Digital workflows for package printing have intensified — as pandemic-induced decentralized design teams work remotely and brands embrace sustainable manufacturing practices.

Cindy Cooperman, Vice President, Brand Global Strategic Accounts

April 16, 2021

4 Min Read
Photo supplied by X-Rite Pantone

For the past five years, the packaging industry has been experiencing a digital transformation. But it wasn’t until 2020 and COVID-19 that many brands and their packaging print suppliers were thrown into the deep end and had to quickly embrace digital workflows.

As we look ahead to the next 12 months and beyond, here are five CPG trends that are likely to stay.


1. Digital approvals.

Consumer packaged goods (CPG) companies have been moving toward digital workflows for some time, but the pandemic pushed this into hyperdrive. Travel restrictions meant that brand managers could no longer rely on onsite press approvals. It all had to be done virtually between the brand and their print and packaging suppliers.

Companies who were further along in their digital transformation were able to quickly move to virtual approvals and saw significant cost savings. For example, Coca-Cola Western Europe Business Unit (WEBU) has been using digital workflow tools as part of its color management process and has not been sending proofs, samples, or brand representatives across the globe for years.

The ability to eliminate onsite approvals and use digital data to verify print quality leads to greater flexibility, cost savings, and a more sustainable process for brands and their partners. Even when travel resumes, we expect virtual approvals will continue and become standard practice.


2. Remote working.

Most design teams have been working remotely for the past 10+ months and that is unlikely to change anytime soon. To do their jobs effectively, designers need access to reference tools — such as physical color reference tools, design tools, and more. No longer can teams share these physical tools around the office. In 2021, we expect to see more brands, agencies, and in some cases print suppliers, investing in digital tools and technology to support a decentralized design team.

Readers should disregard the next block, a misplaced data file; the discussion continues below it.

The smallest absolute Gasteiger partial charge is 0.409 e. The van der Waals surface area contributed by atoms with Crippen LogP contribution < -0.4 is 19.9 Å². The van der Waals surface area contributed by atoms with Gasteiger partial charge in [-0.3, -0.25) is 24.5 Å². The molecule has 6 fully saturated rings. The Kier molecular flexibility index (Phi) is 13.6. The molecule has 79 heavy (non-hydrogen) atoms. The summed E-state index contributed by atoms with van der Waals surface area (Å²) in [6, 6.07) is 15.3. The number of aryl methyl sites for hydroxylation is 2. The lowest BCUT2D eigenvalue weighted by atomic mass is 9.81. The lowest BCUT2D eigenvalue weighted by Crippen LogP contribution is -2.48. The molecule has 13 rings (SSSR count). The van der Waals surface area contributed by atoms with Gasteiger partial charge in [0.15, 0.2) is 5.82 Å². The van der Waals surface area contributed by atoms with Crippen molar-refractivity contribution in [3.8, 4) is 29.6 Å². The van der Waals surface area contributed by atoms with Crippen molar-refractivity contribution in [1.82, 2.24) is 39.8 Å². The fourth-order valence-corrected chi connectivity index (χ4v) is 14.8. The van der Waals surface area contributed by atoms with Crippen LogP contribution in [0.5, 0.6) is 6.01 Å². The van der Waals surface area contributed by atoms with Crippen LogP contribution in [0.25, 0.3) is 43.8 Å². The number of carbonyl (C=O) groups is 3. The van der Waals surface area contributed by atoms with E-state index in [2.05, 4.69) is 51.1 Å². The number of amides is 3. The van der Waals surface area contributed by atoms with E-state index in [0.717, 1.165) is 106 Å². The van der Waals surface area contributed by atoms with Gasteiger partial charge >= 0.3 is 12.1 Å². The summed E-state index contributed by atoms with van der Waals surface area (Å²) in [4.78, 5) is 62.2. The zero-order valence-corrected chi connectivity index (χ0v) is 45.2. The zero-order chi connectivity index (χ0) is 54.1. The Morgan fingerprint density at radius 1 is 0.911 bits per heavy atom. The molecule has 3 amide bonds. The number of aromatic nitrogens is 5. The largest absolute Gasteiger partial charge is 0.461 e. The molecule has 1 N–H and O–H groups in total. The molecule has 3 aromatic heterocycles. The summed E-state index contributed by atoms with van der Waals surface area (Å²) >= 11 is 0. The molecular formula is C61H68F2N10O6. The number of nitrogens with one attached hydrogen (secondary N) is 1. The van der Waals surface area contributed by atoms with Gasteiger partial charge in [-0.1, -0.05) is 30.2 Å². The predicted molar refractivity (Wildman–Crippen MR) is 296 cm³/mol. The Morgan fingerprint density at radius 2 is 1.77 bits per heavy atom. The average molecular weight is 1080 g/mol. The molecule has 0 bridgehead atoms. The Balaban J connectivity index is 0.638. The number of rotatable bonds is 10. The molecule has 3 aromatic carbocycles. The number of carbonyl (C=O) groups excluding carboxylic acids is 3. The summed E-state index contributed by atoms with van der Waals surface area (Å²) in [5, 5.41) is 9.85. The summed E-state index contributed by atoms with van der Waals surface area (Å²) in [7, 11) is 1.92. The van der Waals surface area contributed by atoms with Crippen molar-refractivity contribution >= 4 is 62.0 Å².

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3. Regional and bespoke manufacturing.

The pandemic has put a lot of stress on packaging supply chains. Some brands were able to meet this demand better than others. CPG companies with well implemented print quality control programs had greater agility within their supply chains and could quickly shift to new regional partners.

The combination of a bespoke manufacturing model (customer or regional partners) and digital workflows enabled CPG companies to meet spikes in demand in certain categories, particularly food and beverage, personal care, and home care. As more companies move towards a bespoke model, they will rely on digital tools and standardized operating procedures for production quality. This groundwork will enable companies to adjust and respond quickly to changing market and consumer demands.


4. Eye-catching packaging.

Shopping habits have changed over the past year. In a pandemic, people want to shop as quickly and safely as possible, so consumers are spending less time in grocery stores. Product packaging needs to stand out on the shelf — physical or virtual — and be easily recognizable so consumers can grab and go.

Packaging with bold colors and images are easily identifiable to consumers. CPG companies and print suppliers that have process controls in place will be able to produce packaging with high-coverage intense solids and special finishes that lives up to design intent and stands out on the shelf.


5. Sustainability.

In 2021, we will see many CPG brands reaffirm their commitment to sustainability targets, with innovations in reusable, recyclable, and compostable packaging. Already you are seeing brands like Johnny Walker experiment with paper-based bottles instead of glass and Kraft Heinz is testing a recyclable paperboard cup. In addition to material innovation, companies will continue their digital transformation journey to improve manufacturing efficiencies, reduce waste, and lower carbon footprints.

CPG brands and their print suppliers will be able to leverage color management tools, ink formulation software, print quality control programs, and other digital technology to help achieve their sustainability goals.

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About the Author(s)

Cindy Cooperman

Vice President, Brand Global Strategic Accounts, X-Rite

Cindy Cooperman has spent the last 20 years working with brand owners, designers, premedia partners, packaging converters, and ink companies in the packaging value chain. As vice president of Global Brand Accounts at X-Rite, Cooperman brings together companies, people, and ideas to guide the relevant players in the packaging industry to adopt new technologies in practical and profitable ways.

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